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Old 01-02-2018, 12:53 PM
 
12,565 posts, read 11,808,736 times
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I LOVE garlic, but if I don't roast it, I want it minced very finely. You get more even (and more overall) flavor that way without getting the giant chunks that can be so overwhelming.

Over the years I've used a food chopper and a garlic press. My knifework is godawful, so chopping is always disappointing. But recently, I have two items that I alternate between. One is this little wheeled handheld chopper. YOu stick the clove of garlic in and then roll the chopper down your countertop. The blades inside spin and chop the garlic up pretty finely. Only issue is that it's hard to clean.

The other is simply a little grate that you press down over the garlic clove, and then scrape it off to get the minced garlic - probably the easiest thing in the world.

Anyone come across anything better that doesn't involve risking my fingertips with a knife?
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Old 01-02-2018, 01:10 PM
 
Location: Inman Park (Atlanta, GA)
21,823 posts, read 12,534,693 times
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My neighbor gave me one of these. It works great but I usually just use a knife.



https://www.amazon.com/dp/B01M0LEXUI...a-308292578520
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Old 01-02-2018, 01:20 PM
 
Location: Nantahala National Forest, NC
11,057 posts, read 2,117,906 times
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Using the flat side of a knife, smash the peeled garlic onto a cutting board until the skin is off. Then using the knife blade nearest to your hand, proceed to chop chop chop until finely minced...turn the knife several different ways when chopping, so all parts of garlic are minced.
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Old 01-02-2018, 01:21 PM
 
Location: North State (California)
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we just use a mini food chopper.
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Old 01-02-2018, 01:51 PM
 
Location: San Antonio/Houston
32,275 posts, read 49,842,207 times
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Fine chopped vs crushed vs paste vs minced
How important is the shape to you, OP?
http://www.seriouseats.com/2015/01/h...lic-press.html

Chopped and crushed garlic have different flavors in dishes. The smaller the pieces the garlic is made into (with crushed being super small), the more pungent and bitter the flavors. In other words: the more the cells are damaged and exposed to oxygen by cutting or crushing, the more sulfur compounds are generated.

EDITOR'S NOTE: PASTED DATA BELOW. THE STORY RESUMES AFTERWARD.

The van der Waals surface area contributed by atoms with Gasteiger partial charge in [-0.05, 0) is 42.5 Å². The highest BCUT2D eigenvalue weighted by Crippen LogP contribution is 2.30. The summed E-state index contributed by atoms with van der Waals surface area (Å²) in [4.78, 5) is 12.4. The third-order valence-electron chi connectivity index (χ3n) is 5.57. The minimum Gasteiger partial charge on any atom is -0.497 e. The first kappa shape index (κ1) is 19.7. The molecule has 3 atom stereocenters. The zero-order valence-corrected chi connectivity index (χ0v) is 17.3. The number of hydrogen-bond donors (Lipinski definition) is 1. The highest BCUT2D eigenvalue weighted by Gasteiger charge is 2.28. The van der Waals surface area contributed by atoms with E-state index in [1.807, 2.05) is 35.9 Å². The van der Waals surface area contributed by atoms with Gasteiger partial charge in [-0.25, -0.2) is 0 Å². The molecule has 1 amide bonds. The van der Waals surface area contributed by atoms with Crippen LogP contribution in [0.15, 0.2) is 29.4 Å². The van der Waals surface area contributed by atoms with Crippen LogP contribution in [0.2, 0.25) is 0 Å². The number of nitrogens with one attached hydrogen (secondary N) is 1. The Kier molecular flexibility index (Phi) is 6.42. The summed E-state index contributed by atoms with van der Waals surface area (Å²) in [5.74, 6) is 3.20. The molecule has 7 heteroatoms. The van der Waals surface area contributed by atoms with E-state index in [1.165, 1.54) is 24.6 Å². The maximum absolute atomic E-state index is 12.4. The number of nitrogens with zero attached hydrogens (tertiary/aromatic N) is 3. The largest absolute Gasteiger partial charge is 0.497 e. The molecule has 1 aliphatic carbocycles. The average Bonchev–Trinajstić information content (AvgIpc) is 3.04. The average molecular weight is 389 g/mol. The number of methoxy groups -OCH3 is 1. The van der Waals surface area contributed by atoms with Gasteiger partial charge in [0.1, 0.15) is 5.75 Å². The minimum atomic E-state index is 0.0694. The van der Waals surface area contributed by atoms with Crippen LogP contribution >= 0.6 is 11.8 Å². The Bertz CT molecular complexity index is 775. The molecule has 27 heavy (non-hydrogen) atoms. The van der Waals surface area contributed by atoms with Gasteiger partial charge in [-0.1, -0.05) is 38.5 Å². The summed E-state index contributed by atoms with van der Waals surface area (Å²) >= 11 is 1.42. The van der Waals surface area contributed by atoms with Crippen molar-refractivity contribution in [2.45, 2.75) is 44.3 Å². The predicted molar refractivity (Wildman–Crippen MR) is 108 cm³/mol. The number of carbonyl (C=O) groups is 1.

Perhaps this video helps?
https://food52.com/blog/1709-how-to-...d-smash-garlic
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Old 01-02-2018, 01:53 PM
 
12,565 posts, read 11,808,736 times
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Quote:
Originally Posted by elnina View Post
Fine chopped vs crushed vs paste vs minced
How important is the shape to you, OP?
The Best Way to Mince Garlic | Serious Eats
Not at all! LOL

I would use the paste that comes in a refrigerated tube, but it's so expensive!
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Old 01-02-2018, 01:57 PM
 
Location: San Antonio/Houston
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But read about the taste... there IS a difference...
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Old 01-02-2018, 02:06 PM
 
Location: San Antonio/Houston
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Quote:
Originally Posted by JrzDefector View Post
Not at all! LOL

I would use the paste that comes in a refrigerated tube, but it's so expensive!
Go to any Asian (Indian/Pakistani) store, they sell garlic paste in a jar (different sizes), and it's dirt cheap!!
Look for a Shan, Laziza or Patak's brands.
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Old 01-02-2018, 02:13 PM
 
Location: North Oakland
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All I need. I chop the garlic, then pour salt on it, then smear it back and forth across the cutting board, alternating the flat surfaces of the knife.

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Old 01-02-2018, 02:18 PM
 
554 posts, read 205,364 times
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Quote:
Originally Posted by greatblueheron View Post
Using the flat side of a knife, smash the peeled garlic onto a cutting board until the skin is off. Then using the knife blade nearest to your hand, proceed to chop chop chop until finely minced...turn the knife several different ways when chopping, so all parts of garlic are minced.
Great point, Greatblue!
But to get even finer mince, after peeling as she said, then smack it again and add a pinch of kosher salt and run a knife through it then just spread it out with the flat side of the knife.

You WILL lose some oil/flavor by doing this due to the board soaking some of it up.

I'd suggest just slice it up and cook a bit longer to keep all the flavor. the more you work with it the more flavor is lost to your fingers/knife/cutting board/etc. keep it in the pot.
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